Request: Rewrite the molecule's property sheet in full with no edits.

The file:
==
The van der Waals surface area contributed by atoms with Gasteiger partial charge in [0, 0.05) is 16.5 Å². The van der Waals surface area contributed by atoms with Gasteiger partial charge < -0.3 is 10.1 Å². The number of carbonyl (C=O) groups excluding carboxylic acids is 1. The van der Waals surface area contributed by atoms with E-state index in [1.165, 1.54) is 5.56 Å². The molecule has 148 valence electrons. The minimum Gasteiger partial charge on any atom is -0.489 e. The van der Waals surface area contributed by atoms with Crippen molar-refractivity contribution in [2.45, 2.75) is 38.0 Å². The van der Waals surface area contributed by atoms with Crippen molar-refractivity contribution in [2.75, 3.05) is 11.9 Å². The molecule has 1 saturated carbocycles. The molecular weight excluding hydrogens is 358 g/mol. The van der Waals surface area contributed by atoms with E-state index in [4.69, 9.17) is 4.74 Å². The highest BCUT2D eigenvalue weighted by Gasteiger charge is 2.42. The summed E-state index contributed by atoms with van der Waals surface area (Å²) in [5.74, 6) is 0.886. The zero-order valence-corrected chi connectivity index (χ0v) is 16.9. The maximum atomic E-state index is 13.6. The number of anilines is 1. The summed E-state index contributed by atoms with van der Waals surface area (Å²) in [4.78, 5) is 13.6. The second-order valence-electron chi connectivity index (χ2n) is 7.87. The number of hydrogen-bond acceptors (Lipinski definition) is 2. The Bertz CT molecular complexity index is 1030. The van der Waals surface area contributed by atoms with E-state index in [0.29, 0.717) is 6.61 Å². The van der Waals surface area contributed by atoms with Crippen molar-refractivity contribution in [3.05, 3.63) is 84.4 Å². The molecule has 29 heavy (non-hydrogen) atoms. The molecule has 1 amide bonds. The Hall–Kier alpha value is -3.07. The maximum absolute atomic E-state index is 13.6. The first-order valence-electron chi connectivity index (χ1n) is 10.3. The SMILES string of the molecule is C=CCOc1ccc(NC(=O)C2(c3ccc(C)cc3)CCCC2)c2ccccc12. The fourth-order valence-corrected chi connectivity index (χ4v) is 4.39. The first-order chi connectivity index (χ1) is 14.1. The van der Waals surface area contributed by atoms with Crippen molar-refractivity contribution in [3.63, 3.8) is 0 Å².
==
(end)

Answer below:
The van der Waals surface area contributed by atoms with Gasteiger partial charge in [0, 0.05) is 16.5 Å². The van der Waals surface area contributed by atoms with Gasteiger partial charge < -0.3 is 10.1 Å². The number of carbonyl (C=O) groups excluding carboxylic acids is 1. The van der Waals surface area contributed by atoms with E-state index in [1.165, 1.54) is 5.56 Å². The molecule has 148 valence electrons. The minimum Gasteiger partial charge on any atom is -0.489 e. The van der Waals surface area contributed by atoms with Crippen molar-refractivity contribution in [2.45, 2.75) is 38.0 Å². The van der Waals surface area contributed by atoms with Crippen molar-refractivity contribution in [2.75, 3.05) is 11.9 Å². The molecule has 1 saturated carbocycles. The molecular weight excluding hydrogens is 358 g/mol. The van der Waals surface area contributed by atoms with E-state index in [4.69, 9.17) is 4.74 Å². The highest BCUT2D eigenvalue weighted by Gasteiger charge is 2.42. The summed E-state index contributed by atoms with van der Waals surface area (Å²) in [5.74, 6) is 0.886. The zero-order valence-corrected chi connectivity index (χ0v) is 16.9. The maximum atomic E-state index is 13.6. The number of anilines is 1. The summed E-state index contributed by atoms with van der Waals surface area (Å²) in [4.78, 5) is 13.6. The second-order valence-electron chi connectivity index (χ2n) is 7.87. The number of hydrogen-bond acceptors (Lipinski definition) is 2. The Bertz CT molecular complexity index is 1030. The van der Waals surface area contributed by atoms with E-state index in [0.29, 0.717) is 6.61 Å². The van der Waals surface area contributed by atoms with Crippen molar-refractivity contribution in [3.05, 3.63) is 84.4 Å². The molecule has 29 heavy (non-hydrogen) atoms. The molecule has 1 amide bonds. The Hall–Kier alpha value is -3.07. The maximum absolute atomic E-state index is 13.6. The first-order valence-electron chi connectivity index (χ1n) is 10.3. The SMILES string of the molecule is C=CCOc1ccc(NC(=O)C2(c3ccc(C)cc3)CCCC2)c2ccccc12. The fourth-order valence-corrected chi connectivity index (χ4v) is 4.39. The first-order chi connectivity index (χ1) is 14.1. The van der Waals surface area contributed by atoms with Crippen molar-refractivity contribution in [3.63, 3.8) is 0 Å².